Ryanair boss Michael O’Leary has apologised for the inconvenience caused by a pilot rota blunder which has left hundreds of thousands of passengers unsure whether their flights will take off.
The budget airline conceded it had “messed up” the planning of pilot holidays and also blamed the cancellations on a backlog of crew leave, air traffic control strikes and weather disruptions.
The company said it was now in a position to publish, on its website by Monday evening, a full list of the average 50 flights a day it plans to cancel for the next six weeks to the end of October.
Image: Ryanair announced it was cutting 2% of flights for six weeks on Friday
It said on Friday that the move to cut 2% of all scheduled flights would improve punctuality, which fell below 80% in the first two weeks of September and give passengers certainty.
The chief executive told Sky News: “We sincerely apologise,” adding: “It is clearly a mess, but in the context of an operation where we operate nearly 2,500 flights every day it is reasonably small.
“But that doesn’t in any way take away the inconvenience we have caused to people whose flights have been cancelled.”
He later told a news conference the flights to be scrapped up to the end of next month would mainly fall on routes which had multiple daily services.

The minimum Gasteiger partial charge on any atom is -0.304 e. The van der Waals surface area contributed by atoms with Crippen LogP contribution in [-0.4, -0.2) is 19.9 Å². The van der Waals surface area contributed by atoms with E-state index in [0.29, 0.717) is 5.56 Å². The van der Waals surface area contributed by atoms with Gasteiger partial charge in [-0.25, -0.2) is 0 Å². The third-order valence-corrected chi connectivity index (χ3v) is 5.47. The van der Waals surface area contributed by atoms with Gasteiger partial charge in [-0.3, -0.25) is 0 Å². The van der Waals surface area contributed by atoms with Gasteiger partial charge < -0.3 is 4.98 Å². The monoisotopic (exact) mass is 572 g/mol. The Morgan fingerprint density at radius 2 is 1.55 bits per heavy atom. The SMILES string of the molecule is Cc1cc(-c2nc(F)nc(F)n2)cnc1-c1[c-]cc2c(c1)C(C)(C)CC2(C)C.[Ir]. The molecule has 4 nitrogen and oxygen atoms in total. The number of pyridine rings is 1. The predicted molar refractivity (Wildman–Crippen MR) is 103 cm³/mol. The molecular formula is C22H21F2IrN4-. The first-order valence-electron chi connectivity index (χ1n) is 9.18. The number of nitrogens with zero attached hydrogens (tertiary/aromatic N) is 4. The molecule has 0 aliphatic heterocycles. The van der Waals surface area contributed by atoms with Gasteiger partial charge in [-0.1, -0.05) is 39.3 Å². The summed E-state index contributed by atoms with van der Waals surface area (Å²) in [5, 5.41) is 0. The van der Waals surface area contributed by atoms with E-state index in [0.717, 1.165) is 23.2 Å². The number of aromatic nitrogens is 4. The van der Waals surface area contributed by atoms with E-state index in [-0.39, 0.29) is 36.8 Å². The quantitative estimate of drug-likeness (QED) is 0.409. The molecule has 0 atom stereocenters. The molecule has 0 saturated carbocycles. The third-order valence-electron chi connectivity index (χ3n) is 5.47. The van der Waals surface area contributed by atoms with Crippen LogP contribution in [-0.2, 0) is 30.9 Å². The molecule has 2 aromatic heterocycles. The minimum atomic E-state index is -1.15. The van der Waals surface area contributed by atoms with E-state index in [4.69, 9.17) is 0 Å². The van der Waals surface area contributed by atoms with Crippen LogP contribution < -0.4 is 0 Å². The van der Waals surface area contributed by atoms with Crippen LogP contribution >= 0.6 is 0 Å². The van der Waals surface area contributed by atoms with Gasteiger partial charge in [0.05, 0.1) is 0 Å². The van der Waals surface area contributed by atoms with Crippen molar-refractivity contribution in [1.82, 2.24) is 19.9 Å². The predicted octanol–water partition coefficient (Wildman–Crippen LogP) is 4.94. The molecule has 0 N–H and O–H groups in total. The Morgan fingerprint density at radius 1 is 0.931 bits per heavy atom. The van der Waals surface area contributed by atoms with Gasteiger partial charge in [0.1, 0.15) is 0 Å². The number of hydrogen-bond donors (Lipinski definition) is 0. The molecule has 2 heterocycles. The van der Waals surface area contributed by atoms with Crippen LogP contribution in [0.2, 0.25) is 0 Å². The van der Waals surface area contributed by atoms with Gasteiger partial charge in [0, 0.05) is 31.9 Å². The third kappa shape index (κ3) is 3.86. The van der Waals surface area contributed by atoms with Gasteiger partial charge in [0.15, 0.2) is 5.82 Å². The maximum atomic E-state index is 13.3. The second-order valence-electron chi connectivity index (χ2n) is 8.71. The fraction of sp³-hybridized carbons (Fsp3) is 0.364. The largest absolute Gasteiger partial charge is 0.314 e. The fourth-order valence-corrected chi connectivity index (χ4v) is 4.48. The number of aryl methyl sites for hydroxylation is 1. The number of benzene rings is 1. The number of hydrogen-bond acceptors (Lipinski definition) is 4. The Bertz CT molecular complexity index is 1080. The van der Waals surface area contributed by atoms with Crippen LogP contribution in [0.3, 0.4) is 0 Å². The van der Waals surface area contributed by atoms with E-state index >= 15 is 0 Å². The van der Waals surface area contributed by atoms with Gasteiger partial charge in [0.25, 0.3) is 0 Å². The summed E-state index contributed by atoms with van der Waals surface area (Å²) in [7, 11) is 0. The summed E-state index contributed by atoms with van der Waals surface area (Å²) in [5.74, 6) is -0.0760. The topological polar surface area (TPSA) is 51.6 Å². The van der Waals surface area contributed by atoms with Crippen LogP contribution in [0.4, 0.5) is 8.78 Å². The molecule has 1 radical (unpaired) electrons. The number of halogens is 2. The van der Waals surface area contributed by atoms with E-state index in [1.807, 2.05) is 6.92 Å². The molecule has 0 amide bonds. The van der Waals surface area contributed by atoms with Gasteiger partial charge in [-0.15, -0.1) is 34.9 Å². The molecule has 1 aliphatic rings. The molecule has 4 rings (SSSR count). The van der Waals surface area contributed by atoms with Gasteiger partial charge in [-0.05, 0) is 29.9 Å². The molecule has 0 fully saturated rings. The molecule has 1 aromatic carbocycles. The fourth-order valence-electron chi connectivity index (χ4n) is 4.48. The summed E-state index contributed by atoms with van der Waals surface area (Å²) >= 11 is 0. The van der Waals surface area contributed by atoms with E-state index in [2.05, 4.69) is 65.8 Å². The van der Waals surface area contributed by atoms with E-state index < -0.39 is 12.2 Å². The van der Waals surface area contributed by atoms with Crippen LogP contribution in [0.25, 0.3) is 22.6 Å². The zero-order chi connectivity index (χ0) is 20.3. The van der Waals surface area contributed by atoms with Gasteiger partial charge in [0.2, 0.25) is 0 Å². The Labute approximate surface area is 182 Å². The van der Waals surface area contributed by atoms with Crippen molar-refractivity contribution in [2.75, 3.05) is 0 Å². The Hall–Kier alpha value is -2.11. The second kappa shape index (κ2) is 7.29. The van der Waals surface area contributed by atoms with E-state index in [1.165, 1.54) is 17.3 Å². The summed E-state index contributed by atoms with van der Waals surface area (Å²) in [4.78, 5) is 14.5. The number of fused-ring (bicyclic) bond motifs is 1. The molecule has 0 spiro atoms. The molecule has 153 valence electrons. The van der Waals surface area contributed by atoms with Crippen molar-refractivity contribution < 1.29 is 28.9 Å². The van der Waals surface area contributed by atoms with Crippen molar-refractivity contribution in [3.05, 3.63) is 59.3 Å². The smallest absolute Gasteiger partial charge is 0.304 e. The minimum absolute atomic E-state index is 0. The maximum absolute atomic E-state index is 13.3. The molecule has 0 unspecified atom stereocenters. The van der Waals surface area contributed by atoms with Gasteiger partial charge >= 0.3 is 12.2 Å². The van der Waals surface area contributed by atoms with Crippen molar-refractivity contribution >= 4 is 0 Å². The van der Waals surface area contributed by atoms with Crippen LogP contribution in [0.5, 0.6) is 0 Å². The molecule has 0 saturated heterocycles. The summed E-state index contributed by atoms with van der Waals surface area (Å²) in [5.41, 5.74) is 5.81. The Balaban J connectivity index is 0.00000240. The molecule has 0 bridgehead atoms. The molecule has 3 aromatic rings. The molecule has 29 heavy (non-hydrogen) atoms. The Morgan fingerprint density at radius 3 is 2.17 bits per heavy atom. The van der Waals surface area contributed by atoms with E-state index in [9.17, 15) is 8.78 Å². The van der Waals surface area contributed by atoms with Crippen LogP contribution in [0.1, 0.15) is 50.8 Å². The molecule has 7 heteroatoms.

Mr O’Leary explained that it had taken time to identify those services as it had given priority to communicating with passengers due to travel in the short term – up to this Wednesday – first.
The action has affected hundreds of thousands of passengers, who have complained of being left stranded and of their holiday plans going “up in smoke”.
One bride-to-be tweeted: “#ryanaircancellations I’m really worried we fly out in two weeks to get married with 30 guests. No clue if our flight will be cancelled.”
Another passenger wrote: “Thanks #ryanair for making my Monday unusually exciting. Will my flight on Thursday be cancelled or not? #Shambles #ryanaircancellations.”
Ryanair has offered those affected a refund or an alternative flight – as demanded by EU rules.
Mr O’Leary explained that he did not foresee a repeat of the problem as it coincided with a shift in the company’s holiday year – from its financial year to a calendar year – as demanded by regulators.
Ryanair dismissed as a factor reports that it had lost 140 pilots to a Norwegian rival this year.
Its share price was down up to 3% at one stage on Monday before recovering just over half those losses.